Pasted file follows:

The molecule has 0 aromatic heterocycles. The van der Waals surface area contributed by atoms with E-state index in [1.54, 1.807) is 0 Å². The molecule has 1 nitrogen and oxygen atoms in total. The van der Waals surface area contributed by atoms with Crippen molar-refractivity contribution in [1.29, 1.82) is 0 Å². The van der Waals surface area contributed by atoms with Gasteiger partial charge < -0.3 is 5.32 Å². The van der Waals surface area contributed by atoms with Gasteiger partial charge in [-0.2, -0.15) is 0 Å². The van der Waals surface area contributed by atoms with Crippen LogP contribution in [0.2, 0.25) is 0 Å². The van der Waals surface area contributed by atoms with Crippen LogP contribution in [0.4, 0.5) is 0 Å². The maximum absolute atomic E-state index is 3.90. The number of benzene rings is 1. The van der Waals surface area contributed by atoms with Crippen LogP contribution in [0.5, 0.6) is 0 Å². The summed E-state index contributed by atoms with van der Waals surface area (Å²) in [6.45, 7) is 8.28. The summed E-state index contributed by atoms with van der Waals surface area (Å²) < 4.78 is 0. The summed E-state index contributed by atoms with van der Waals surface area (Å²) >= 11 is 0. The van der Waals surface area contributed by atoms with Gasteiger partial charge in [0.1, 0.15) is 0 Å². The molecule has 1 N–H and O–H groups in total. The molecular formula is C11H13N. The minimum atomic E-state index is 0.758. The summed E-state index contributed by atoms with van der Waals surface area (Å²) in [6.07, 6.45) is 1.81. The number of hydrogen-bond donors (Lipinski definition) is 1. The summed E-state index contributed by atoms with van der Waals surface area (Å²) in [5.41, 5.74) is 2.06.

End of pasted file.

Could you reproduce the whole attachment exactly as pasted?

The molecule has 0 aromatic heterocycles. The van der Waals surface area contributed by atoms with E-state index in [1.54, 1.807) is 0 Å². The molecule has 1 nitrogen and oxygen atoms in total. The van der Waals surface area contributed by atoms with Crippen molar-refractivity contribution in [1.29, 1.82) is 0 Å². The van der Waals surface area contributed by atoms with Gasteiger partial charge < -0.3 is 5.32 Å². The van der Waals surface area contributed by atoms with Gasteiger partial charge in [-0.2, -0.15) is 0 Å². The van der Waals surface area contributed by atoms with Crippen LogP contribution in [0.2, 0.25) is 0 Å². The van der Waals surface area contributed by atoms with Crippen LogP contribution in [0.4, 0.5) is 0 Å². The maximum absolute atomic E-state index is 3.90. The number of benzene rings is 1. The van der Waals surface area contributed by atoms with Crippen LogP contribution in [0.5, 0.6) is 0 Å². The summed E-state index contributed by atoms with van der Waals surface area (Å²) in [6.45, 7) is 8.28. The summed E-state index contributed by atoms with van der Waals surface area (Å²) < 4.78 is 0. The summed E-state index contributed by atoms with van der Waals surface area (Å²) >= 11 is 0. The van der Waals surface area contributed by atoms with Gasteiger partial charge in [0.1, 0.15) is 0 Å². The molecule has 1 N–H and O–H groups in total. The molecular formula is C11H13N. The minimum atomic E-state index is 0.758. The summed E-state index contributed by atoms with van der Waals surface area (Å²) in [6.07, 6.45) is 1.81. The number of hydrogen-bond donors (Lipinski definition) is 1. The summed E-state index contributed by atoms with van der Waals surface area (Å²) in [5.41, 5.74) is 2.06.